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Channeling the Derby

Trying to pick the winner of this Kentucky Derby is not like handicapping. It's like channeling. You sit quietly and hope some jewel from the past will put you in good spirits.

Step right up and get your fresh Kentucky Derby tips.

Beware of Derby parties.

Two sporting events are made for parties -- the Super Bowl and the Kentucky Derby. Derby parties include showing off and giving advice.

A couple of years ago at a Kentucky Derby fundraiser, I was introduced as the author of the novel on which the horse race film "Let It Ride" was based. And as such, I was selected to come up with a bet for the group. It was a big and rich group.

I told them that they had it all wrong. The reason I wrote the novel was because it was easier than picking winners. We decided on one big win bet and it finished in the middle.

"Let's hear it for the master of ceremonies," the party leader said as depressed guests filed out toward valet parking where tips were bad.

Not a single person applauded the master of ceremonies, even my date, and she only lost $125.

The more you know about horse racing at a Derby Party, the less money you're apt to go home with.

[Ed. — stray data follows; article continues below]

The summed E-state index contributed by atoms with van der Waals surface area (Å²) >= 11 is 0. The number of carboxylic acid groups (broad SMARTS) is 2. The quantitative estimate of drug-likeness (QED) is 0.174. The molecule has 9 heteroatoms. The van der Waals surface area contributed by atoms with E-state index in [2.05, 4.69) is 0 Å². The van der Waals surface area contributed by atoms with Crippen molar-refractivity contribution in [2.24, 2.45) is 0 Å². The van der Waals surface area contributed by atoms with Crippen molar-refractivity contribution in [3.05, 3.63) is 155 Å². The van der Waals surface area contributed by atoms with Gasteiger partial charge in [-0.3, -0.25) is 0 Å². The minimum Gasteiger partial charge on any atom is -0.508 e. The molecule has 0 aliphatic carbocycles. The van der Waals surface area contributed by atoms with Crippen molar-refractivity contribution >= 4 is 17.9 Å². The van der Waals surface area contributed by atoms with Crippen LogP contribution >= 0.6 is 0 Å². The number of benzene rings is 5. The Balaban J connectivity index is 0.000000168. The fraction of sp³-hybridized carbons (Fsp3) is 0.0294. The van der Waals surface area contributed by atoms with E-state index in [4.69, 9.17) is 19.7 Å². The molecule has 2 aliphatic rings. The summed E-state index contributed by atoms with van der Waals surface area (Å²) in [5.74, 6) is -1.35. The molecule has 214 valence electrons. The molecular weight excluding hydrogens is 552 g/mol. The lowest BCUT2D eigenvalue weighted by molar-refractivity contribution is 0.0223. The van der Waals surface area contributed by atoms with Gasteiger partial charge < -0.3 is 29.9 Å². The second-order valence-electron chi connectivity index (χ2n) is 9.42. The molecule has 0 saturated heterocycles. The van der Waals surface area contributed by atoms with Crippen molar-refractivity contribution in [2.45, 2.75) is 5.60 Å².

That's because the Derby is more like a quest than a race.

Beware of the obvious.

The obvious sucker bets come with wildly varying price tags.

Obvious losers are usually first impressions that appeal to gamblers with little patience and big mouths. An obvious play doesn't have to be 6-5. The other day I saw a 20-1 sucker trap -- a fair horse made to seem quicker by a dramatic trouble line.

Repeat victims of the obvious seek an easy way out.

Bad handicappers are attracted to the obvious like romantics to closers. It's always good to know where two lousy handicappers are at any one time.

Notes from different Derbies suggest that a frequently unworthy obvious play that I make has to do with giving trouble too much credit. Guess what. Without a giddy-up hitch, the horse might still have lost. Guess what else. Trouble can be habit-forming.

Running styles that obviously seldom win Derbies are: up front and far behind.

Beware of being financially responsible.

If there's one race where you should take your wagering frequency to the next level, the Kentucky Derby is it.

The phrase "too many bets" has no place here. That's because $2 will get you all that you deserve.

Twenty-dollar Exacta boxes need only to be made by the expert TV handicappers as a way of backing a prediction. As a sacrifice. A dollar or two is all you need to bet, Derby day. If you hit the $1 Tri, you'll almost always be declaring high winnings at the IRS window.

The last bet you make at River Downs has little chance of hitting; your last bet on the Kentucky Derby is apt to be better than your first.

Be aware of what most Derby winners have in common.

The special horses show a history of steady improvement, with room to improve even more.

Next week, I'll put some picks here; that's right, with 20 in the gate, the picks will probably be plenty plural.

Write to Jay at jaycronley@yahoo.com